Putting the brakes on a to-go life
The typical diet overhaul involves the ceremonial throwing out of the bad (chips, ice cream) and the installation of the good (fresh vegetables, skinless chicken breasts).
But swearing off terrible food doesn’t complete the healthy lifestyle renovation.
It’s not just what we eat that affects our bodies, it’s how we eat it: in our cars, while watching TV or on the computer, at our desks, always gobbling down meals while doing many other things at the same time. All of this can cause us to eat more without realizing it.
That should be reason for concern, say nutrition experts, who add that eating behavior is regularly ignored in most diet books, which typically concentrate on calories and fat, carbs and protein. It’s even given short shrift on the website for the newly redesigned USDA food pyramid, which offers up a scant tip or two.
Dietitians say many people don’t understand that the where and how of eating is as important as the food itself. “It’s much easier to say that if I cut my carbs down to 20 a day I can lose weight,” says Susan Bowerman, assistant director of the UCLA Center for Human Nutrition. “It’s very tangible. But if I use smaller plates or stretch my meals out to 30 minutes, the promise isn’t really there.”
“It’s diet, diet, diet,” says Gail Frank, a spokeswoman for the American Dietetic Assn. “I don’t think people stop and think of patterns and plans when it comes to meals. They think of restriction -- what I’m not going to do.”
These patterns include eating while doing something else (driving, watching TV), eating under stress and eating too quickly, barely taking time to chew the food.
Frank says other meal patterns include switching from a weekend eating culture (bingeing on rich, fatty foods) to a weekday eating culture (chowing down quickly at a desk). “People have a lifestyle,” she says, “and their style of eating is related to that.”
Peter Max-Muller is a perfect example. The 25-year-old is constantly on the run in his job as a Los Angeles clothing stylist. Breakfast is either a bagel and orange juice grabbed from the refrigerator or a doughnut and orange juice grabbed from 7-Eleven. Lunch is from a fast-food restaurant, a nearby sandwich shop or provided on the set if he’s lucky. Dinner is at a restaurant with friends or a Trader Joe’s frozen entree cooked at home.
Max-Muller says he wouldn’t trade his lifestyle for anything, but sometimes ponders his food choices.
“When I’m feeling tired or lethargic, I think it’s probably because of what I’m eating,” he says. “But I can’t see myself preparing foods at night, especially because it’s just for me.”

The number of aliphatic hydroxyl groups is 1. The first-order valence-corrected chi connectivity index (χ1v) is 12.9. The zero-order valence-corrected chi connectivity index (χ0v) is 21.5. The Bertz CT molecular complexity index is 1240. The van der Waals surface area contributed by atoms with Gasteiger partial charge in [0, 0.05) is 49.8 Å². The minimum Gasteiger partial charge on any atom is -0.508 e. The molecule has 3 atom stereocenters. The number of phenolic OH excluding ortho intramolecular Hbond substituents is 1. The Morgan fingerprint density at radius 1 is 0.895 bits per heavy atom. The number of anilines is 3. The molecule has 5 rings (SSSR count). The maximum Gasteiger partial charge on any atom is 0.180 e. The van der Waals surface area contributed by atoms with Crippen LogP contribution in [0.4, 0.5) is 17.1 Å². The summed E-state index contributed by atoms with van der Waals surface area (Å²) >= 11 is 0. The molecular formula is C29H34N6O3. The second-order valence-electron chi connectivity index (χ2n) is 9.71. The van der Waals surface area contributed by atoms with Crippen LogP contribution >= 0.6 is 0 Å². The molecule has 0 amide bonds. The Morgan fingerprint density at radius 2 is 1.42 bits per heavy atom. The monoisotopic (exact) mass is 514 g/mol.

With work hours and commutes getting longer, there are no indications that our society is going to slow down and adopt the European model of lengthy, relaxing meals. If anything, Europeans are becoming more like us.
Americans, says University of Texas at El Paso psychologist John de Castro, “take the lowest amount of vacation of any society and we feel guilty when we do, so we bring our cellphones and laptops. It’s just epidemic how work has become a focal point of people’s lives. These are very strong forces and they’re not about to change.”
De Castro, who chairs the university’s psychology department, co-chaired a research study in 2003 that examined eating while watching TV. Study participants (78 undergraduate students) ate more often on days when they ate with the television on. Subjects also said they were less hungry before eating meals while watching TV, suggesting that a distraction like television might affect internal cues such as hunger.
But health experts say it is possible to change our eating habits, with some guidance.
Our mothers will be thrilled to know that some of what they drilled into us as kids was right: slow down, and cut food into smaller bites. That admonishment to chew each bite 20 times, however, is pointless, Bowerman says: “If you’re busy counting how many times you’re chewing, you can’t talk,” she says. “You certainly don’t want to swallow things whole, but if you’re aware that you’re trying to chew longer, OK.”
Although we’re tempted by things such as fattening mall foods, “We have to think in advance -- what is my plan for today?” says Netty Levine, a registered dietitian with Cedars-Sinai Medical Center in Los Angeles. “Set meal times. Take a lunch break -- put it into your calendar. Think, ‘I’m not going to eat so quickly.’ ”
Other tips include setting the fork down and taking sips of water between bites. Waiting until you’re starving to eat will have you reaching for fatty, high-sugar foods, so have healthy alternatives available such as fresh fruits and vegetables. Eating slowly gives the brain time to register fullness; wolf down a meal and you may end up overeating. Keeping healthy, nonperishable food items in your car is a good idea, especially for long commutes.
There are some trade-offs when developing healthier eating habits. You may get less done and perhaps spend more money for high-quality, healthy foods -- fast foods are notoriously inexpensive. In one of de Castro’s studies he found that having social interaction while eating -- i.e., the family dinner -- actually made people eat significantly more.
But, he points out, “The function of a family meal is more complex than just getting calories. The social aspects of it are very important. If we understand the consequences, we can counterbalance them.”
If all else fails, there’s a dental device that slows eating and restricts food intake. After debuting about a year ago, about 5,000 DDS Systems have been sold via dentists, says Kevin Phillips, the company’s chief operating officer.
“We live in a society that inhales its food,” Phillips says. “I’m going to guess that your lunch will be a rushed affair between several meetings or phone calls.”
Let’s just say it didn’t involve linen napkins and water with a lemon wedge in it. But there’s always tomorrow.